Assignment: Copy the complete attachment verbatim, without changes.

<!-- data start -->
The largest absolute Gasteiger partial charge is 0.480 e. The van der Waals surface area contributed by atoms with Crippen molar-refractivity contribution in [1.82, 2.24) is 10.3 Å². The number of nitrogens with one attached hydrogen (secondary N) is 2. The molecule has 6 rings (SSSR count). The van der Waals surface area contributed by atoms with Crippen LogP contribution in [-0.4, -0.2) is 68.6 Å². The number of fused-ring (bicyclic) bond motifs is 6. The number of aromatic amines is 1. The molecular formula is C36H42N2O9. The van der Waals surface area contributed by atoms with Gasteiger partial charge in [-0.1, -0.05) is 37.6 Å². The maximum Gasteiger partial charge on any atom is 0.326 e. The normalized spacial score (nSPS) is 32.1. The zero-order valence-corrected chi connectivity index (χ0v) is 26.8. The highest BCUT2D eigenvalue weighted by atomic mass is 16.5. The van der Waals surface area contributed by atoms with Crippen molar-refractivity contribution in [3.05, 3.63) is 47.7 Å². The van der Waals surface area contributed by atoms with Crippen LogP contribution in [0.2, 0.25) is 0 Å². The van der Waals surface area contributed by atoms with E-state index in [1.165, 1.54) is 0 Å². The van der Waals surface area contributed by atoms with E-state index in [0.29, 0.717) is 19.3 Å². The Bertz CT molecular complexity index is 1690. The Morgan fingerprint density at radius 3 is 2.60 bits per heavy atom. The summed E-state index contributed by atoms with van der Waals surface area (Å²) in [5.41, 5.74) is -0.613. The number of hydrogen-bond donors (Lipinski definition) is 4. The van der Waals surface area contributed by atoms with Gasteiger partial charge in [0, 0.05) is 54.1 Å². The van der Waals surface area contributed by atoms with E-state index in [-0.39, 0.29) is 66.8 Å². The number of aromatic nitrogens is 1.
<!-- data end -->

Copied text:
The largest absolute Gasteiger partial charge is 0.480 e. The van der Waals surface area contributed by atoms with Crippen molar-refractivity contribution in [1.82, 2.24) is 10.3 Å². The number of nitrogens with one attached hydrogen (secondary N) is 2. The molecule has 6 rings (SSSR count). The van der Waals surface area contributed by atoms with Crippen LogP contribution in [-0.4, -0.2) is 68.6 Å². The number of fused-ring (bicyclic) bond motifs is 6. The number of aromatic amines is 1. The molecular formula is C36H42N2O9. The van der Waals surface area contributed by atoms with Gasteiger partial charge in [-0.1, -0.05) is 37.6 Å². The maximum Gasteiger partial charge on any atom is 0.326 e. The normalized spacial score (nSPS) is 32.1. The zero-order valence-corrected chi connectivity index (χ0v) is 26.8. The highest BCUT2D eigenvalue weighted by atomic mass is 16.5. The van der Waals surface area contributed by atoms with Crippen molar-refractivity contribution in [3.05, 3.63) is 47.7 Å². The van der Waals surface area contributed by atoms with Crippen LogP contribution in [0.2, 0.25) is 0 Å². The van der Waals surface area contributed by atoms with E-state index in [1.165, 1.54) is 0 Å². The van der Waals surface area contributed by atoms with E-state index in [0.29, 0.717) is 19.3 Å². The Bertz CT molecular complexity index is 1690. The Morgan fingerprint density at radius 3 is 2.60 bits per heavy atom. The summed E-state index contributed by atoms with van der Waals surface area (Å²) in [5.41, 5.74) is -0.613. The number of hydrogen-bond donors (Lipinski definition) is 4. The van der Waals surface area contributed by atoms with Gasteiger partial charge in [0, 0.05) is 54.1 Å². The van der Waals surface area contributed by atoms with E-state index in [-0.39, 0.29) is 66.8 Å². The number of aromatic nitrogens is 1.